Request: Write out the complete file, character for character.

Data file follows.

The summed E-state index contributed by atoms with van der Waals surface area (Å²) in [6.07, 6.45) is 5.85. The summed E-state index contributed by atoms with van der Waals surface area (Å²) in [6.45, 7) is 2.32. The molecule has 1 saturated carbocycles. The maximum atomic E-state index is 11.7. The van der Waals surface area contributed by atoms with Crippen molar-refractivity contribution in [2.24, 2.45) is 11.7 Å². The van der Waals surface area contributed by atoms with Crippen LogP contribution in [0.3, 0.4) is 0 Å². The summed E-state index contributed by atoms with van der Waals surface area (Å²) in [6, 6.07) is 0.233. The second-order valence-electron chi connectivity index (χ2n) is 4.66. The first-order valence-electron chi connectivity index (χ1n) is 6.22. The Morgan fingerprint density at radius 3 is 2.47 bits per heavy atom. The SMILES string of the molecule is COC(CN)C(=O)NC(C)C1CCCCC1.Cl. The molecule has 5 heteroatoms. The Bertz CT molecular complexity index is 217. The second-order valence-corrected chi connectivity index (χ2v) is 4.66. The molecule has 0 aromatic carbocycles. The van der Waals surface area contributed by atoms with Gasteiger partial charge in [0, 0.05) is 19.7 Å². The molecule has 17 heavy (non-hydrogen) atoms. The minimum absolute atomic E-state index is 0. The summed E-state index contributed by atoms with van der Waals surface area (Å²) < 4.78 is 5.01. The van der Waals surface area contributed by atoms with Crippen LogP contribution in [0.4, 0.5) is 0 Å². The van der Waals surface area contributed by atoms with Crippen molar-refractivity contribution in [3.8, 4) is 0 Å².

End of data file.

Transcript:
The summed E-state index contributed by atoms with van der Waals surface area (Å²) in [6.07, 6.45) is 5.85. The summed E-state index contributed by atoms with van der Waals surface area (Å²) in [6.45, 7) is 2.32. The molecule has 1 saturated carbocycles. The maximum atomic E-state index is 11.7. The van der Waals surface area contributed by atoms with Crippen molar-refractivity contribution in [2.24, 2.45) is 11.7 Å². The van der Waals surface area contributed by atoms with Crippen LogP contribution in [0.3, 0.4) is 0 Å². The summed E-state index contributed by atoms with van der Waals surface area (Å²) in [6, 6.07) is 0.233. The second-order valence-electron chi connectivity index (χ2n) is 4.66. The first-order valence-electron chi connectivity index (χ1n) is 6.22. The Morgan fingerprint density at radius 3 is 2.47 bits per heavy atom. The SMILES string of the molecule is COC(CN)C(=O)NC(C)C1CCCCC1.Cl. The molecule has 5 heteroatoms. The Bertz CT molecular complexity index is 217. The second-order valence-corrected chi connectivity index (χ2v) is 4.66. The molecule has 0 aromatic carbocycles. The van der Waals surface area contributed by atoms with Gasteiger partial charge in [0, 0.05) is 19.7 Å². The molecule has 17 heavy (non-hydrogen) atoms. The minimum absolute atomic E-state index is 0. The summed E-state index contributed by atoms with van der Waals surface area (Å²) < 4.78 is 5.01. The van der Waals surface area contributed by atoms with Crippen LogP contribution in [0.4, 0.5) is 0 Å². The van der Waals surface area contributed by atoms with Crippen molar-refractivity contribution in [3.8, 4) is 0 Å².